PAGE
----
Promises and Party Divisions Abound in Sierra Leone’s Wide-Open Presidential Race

Promises and Party Divisions Abound in Sierra Leone’s Wide-Open Presidential Race
President Ernest Bai Koroma, center, is flanked by then-Vice President Samuel Sam-Sumana and Chinese Ambassador Zhao Yanbo, at the opening of the China Friendship Hospital, Freetown, Sierra Leone, Sept. 25, 2014 (AP photo by Michael Duff).

Voters in Sierra Leone head to the polls Wednesday in a presidential election that will likely go to a second round, with none of the leading contenders looking strong enough to top the 55 percent needed to avoid a runoff. Six frontrunners—among the 16 candidates that will be on the ballot—appeared in a televised debate on Feb. 15 that for the first time ever included all major candidates. Broadcast on national television and across radio networks, the debate captured how competitive the race is, as term-limited President Ernest Bai Koroma’s decade in office comes to an end.

Koroma’s All People’s Congress, or APC, in power since 2007 and one of two political parties that has dominated politics in Sierra Leone since its independence in 1961, has a new face at the helm in Samura Kamara, a veteran government minister and former head of Sierra Leone’s Central Bank. Despite concerns that Koroma might try and extend his time in power, he oversaw the selection of Kamara as the APC’s flag-bearer last fall. The choice of Kamara was a surprising one, and a decision taken unilaterally by the president, after the party failed to reach a majority decision.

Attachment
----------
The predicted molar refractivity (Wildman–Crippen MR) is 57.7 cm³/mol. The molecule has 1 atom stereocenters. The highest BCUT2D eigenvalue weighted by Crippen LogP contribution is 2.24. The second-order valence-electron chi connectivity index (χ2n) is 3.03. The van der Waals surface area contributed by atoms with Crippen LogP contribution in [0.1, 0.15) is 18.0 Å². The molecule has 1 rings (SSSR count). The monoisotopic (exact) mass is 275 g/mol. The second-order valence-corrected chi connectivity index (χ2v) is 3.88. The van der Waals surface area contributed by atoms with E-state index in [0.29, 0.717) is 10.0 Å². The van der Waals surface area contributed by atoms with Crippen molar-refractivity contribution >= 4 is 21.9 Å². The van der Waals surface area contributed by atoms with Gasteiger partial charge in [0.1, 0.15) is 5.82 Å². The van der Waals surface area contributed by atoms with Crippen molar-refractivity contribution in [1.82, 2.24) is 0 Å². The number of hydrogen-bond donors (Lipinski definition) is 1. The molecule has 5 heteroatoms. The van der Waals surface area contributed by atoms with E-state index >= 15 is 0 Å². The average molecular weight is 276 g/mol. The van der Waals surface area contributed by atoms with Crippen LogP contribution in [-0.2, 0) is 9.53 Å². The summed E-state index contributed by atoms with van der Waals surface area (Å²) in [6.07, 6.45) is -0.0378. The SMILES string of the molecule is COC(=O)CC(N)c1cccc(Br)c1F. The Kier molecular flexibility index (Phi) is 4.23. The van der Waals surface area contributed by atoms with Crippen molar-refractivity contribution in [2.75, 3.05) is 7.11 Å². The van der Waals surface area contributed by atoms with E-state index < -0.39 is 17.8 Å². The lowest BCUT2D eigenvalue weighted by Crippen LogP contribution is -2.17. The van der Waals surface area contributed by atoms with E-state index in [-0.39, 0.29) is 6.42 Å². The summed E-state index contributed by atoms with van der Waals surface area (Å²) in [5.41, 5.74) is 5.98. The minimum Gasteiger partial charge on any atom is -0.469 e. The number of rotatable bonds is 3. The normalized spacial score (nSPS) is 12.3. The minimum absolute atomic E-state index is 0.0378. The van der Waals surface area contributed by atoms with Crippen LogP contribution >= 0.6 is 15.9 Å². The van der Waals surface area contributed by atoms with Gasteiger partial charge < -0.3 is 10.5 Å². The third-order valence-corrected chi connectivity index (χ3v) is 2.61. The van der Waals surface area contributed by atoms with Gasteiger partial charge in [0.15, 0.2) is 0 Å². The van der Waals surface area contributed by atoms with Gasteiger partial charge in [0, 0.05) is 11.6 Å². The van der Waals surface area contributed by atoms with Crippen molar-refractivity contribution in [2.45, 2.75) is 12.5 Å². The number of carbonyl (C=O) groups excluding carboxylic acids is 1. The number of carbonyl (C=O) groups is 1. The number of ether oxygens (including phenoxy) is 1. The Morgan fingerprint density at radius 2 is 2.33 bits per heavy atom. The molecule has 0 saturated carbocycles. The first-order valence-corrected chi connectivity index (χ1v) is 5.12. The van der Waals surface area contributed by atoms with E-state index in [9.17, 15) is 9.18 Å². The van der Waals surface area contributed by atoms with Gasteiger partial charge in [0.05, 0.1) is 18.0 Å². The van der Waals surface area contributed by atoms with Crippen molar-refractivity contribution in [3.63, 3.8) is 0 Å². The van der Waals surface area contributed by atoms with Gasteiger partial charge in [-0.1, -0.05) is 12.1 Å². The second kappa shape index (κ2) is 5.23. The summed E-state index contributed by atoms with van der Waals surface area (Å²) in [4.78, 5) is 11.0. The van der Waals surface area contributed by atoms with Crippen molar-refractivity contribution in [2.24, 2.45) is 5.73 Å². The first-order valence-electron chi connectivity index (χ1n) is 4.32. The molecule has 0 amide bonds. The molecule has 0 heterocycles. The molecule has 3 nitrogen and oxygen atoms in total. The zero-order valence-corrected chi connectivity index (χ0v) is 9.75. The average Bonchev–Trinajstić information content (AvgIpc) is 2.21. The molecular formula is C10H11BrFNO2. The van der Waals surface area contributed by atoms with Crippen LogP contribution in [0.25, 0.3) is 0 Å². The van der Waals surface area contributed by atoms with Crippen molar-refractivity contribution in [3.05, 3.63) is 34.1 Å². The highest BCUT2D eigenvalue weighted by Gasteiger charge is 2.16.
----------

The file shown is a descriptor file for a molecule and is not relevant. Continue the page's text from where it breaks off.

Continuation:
“At the convention we had delegates that, in reality, had no authority. The decision was ultimately the president’s,” the Institute for Governance Reforms’ Andrew Lavali told The Guardian last year. After murmurs of disgruntlement with the decision, key party members, many of whom were among the 27 presidential hopefuls, have since rallied around Kamara.

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